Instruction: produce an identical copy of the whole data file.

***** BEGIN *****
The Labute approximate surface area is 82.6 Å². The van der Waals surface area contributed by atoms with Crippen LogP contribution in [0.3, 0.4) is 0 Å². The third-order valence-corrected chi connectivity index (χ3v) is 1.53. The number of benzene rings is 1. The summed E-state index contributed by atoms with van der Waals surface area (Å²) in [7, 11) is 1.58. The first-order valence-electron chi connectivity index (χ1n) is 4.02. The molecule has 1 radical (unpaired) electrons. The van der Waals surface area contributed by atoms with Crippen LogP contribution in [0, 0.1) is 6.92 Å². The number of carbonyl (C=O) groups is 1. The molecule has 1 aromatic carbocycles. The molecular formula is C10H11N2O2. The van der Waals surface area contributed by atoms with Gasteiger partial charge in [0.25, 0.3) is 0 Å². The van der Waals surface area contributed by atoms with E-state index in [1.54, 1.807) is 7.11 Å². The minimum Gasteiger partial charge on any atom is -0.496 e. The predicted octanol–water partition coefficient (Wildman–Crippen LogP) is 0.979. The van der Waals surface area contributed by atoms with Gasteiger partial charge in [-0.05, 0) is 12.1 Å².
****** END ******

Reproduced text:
The Labute approximate surface area is 82.6 Å². The van der Waals surface area contributed by atoms with Crippen LogP contribution in [0.3, 0.4) is 0 Å². The third-order valence-corrected chi connectivity index (χ3v) is 1.53. The number of benzene rings is 1. The summed E-state index contributed by atoms with van der Waals surface area (Å²) in [7, 11) is 1.58. The first-order valence-electron chi connectivity index (χ1n) is 4.02. The molecule has 1 radical (unpaired) electrons. The van der Waals surface area contributed by atoms with Crippen LogP contribution in [0, 0.1) is 6.92 Å². The number of carbonyl (C=O) groups is 1. The molecule has 1 aromatic carbocycles. The molecular formula is C10H11N2O2. The van der Waals surface area contributed by atoms with Gasteiger partial charge in [0.25, 0.3) is 0 Å². The van der Waals surface area contributed by atoms with E-state index in [1.54, 1.807) is 7.11 Å². The minimum Gasteiger partial charge on any atom is -0.496 e. The predicted octanol–water partition coefficient (Wildman–Crippen LogP) is 0.979. The van der Waals surface area contributed by atoms with Gasteiger partial charge in [-0.05, 0) is 12.1 Å².